Two persons starnding at the top of the sightseeing tower in Aavasaksa, Ylitornio, Finland

Scenery watching from the Tower in Aavasaksa. @Tekoniemi-Selkälä 2020. 

The opportunities and challenges of sustainability and responsibility of the SGA based destination experiences are closely linked to how local stakeholders strive for conserving natural heritage and biodiversity as well as the built and living cultural heritage and traditional values of the Tornio Valley. In addition, enhancing respect towards the socio-cultural authenticity of host communities and contributing to intercultural understanding and tolerance are important perspectives to consider when planning and executing activities to improve sustainability and responsibility. Learning from local best practices has been proven to be an efficient development tool.

A group of people standing in front of the Imperial Cottage, Aavasaksa, municipality of Ylitormio, Finland

View from the Imperial Cottage in Aavasaksa. @Tekoniemi-Selkälä 2020.


Common features for competitive destinations are location, easy accessibility, versatile infrastructure, cultural resources, attractive product and service offerings, ICT readiness as well as high-quality customer experiences, and local community support (Bornhorst, Ritchie & Sheehan 2010, 572; Salinas Fernández et al. 2020, 2).

The Tornio Valley has most of the features a competitive destination is made of. The Tornio Valley is a very unique borderless tourism destination along the Tornionjoki River. In addition to the particular location, the Tornio Valley has specific cross-border culture and communities as well as extraordinary cultural heritage due to explorers who have made the region renowned since second half of the 18th century. (Travel Pello 2020.) The nearest airport is in Kemi (Finnavia 2020), however, the most convenient way of travelling along the Tornio Valley is by car. There can be found versatile but still limited offering of attractive and high-quality products, services and experiences.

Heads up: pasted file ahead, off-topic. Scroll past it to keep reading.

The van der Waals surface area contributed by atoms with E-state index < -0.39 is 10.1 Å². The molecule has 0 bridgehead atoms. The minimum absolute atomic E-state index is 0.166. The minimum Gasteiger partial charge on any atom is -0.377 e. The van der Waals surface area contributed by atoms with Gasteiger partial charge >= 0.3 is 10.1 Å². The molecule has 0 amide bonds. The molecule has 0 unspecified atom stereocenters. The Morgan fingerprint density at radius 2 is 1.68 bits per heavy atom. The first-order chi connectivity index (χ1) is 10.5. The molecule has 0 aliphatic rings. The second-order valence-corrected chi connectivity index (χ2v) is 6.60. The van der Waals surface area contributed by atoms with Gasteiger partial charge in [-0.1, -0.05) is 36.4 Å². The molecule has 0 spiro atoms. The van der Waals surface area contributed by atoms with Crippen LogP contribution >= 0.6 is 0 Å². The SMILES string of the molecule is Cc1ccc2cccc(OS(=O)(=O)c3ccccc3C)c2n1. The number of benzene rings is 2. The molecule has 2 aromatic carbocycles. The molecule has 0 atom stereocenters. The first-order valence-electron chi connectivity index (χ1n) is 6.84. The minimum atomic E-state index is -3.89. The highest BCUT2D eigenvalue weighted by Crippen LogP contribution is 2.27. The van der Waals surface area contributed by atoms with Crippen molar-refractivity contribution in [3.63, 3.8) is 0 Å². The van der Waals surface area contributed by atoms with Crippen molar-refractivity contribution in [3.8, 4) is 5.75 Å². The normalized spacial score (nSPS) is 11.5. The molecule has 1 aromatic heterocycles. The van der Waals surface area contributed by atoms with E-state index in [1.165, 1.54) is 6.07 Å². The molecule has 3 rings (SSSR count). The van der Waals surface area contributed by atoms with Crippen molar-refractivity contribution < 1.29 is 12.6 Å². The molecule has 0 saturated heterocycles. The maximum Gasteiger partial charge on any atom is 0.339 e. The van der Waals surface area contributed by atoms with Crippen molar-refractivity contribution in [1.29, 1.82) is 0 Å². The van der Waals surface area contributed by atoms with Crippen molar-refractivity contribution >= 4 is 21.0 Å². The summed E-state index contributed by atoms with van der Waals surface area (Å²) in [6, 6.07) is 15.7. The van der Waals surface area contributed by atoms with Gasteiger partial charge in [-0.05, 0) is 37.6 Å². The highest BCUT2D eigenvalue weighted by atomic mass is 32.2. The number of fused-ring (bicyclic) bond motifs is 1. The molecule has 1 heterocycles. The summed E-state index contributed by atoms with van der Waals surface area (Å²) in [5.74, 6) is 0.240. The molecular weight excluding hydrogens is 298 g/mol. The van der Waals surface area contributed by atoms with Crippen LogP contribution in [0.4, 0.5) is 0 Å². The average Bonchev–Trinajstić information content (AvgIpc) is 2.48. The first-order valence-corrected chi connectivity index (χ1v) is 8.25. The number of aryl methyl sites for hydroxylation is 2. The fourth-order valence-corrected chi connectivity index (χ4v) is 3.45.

A Destination Management/Marketing Organisation´s (DMO´s) main role is to mobilize and deploy the core resources and attractions. In addition, DMO coordinates strategic planning, destination branding and marketing as well as service and experience design in order to enhance the competitiveness of a destination. (see UNWTO 2007; Richie & Crouch 2003.)

There is no common tourism brand nor marketing for the Tornio Valley nor a joint DMO which would coordinate and manage tourism industry in the region. Therefore, it is challenging to share the uniqueness of the Tornio Valley and differentiate it from the other destinations.  Potential visitors may find it challenging and time-consuming to create a unified perception of the Tornio Valley due to the lack of a common brand and difficulties in finding relevant information for travelling. 

The results of the SGA related situational analysis of the atmosphere carriers and killers in the Tornio Valley shows that there is notable potential for developing cultural heritage tourism based on the Struve Geodetic Arc. There is room for manifold development to bring to light the Tornio Valley as an exclusive cross-border destination with incomparable beauty and exclusive cultural heritage. However, it requires extensive cross-border cooperation and public-private partnerships which need to overcome the most probable obstacles related to legislation, cultural issues, business skills and practices as well as trust. 

The responsibility of carrying out the very first steps of this ambitious task has been granted to the Northern parts of the World Heritage Struve Geodetic Arc Project. 


Bornhorst, T., Ritchie J. R. B. & Sheehan, L. 2010. Determinants of Tourism Success for DMOs & Destinations: An Empirical Examination of Stakeholders’ Perspectives. Tourism Management 31, 572–589.

Finnavia 2020. Accessed 11 Dec 2020

Richie, J. R. B. & Crouch, I. G. 2003. The Competitive Destination – A Sustainable Tourism Perspective. PUBLISHER’S LOCATION: CABI Publishing.

Tekoniemi-Selkälä, T. 2020. Pictures in the Blog.

Travel Pello 2020. Welcome to Pello in Finish Lapland. Accessed 18 September 2020

UNWTO 2007. A Practical Guide to Tourism Destination Management. Accessed 4 December 2020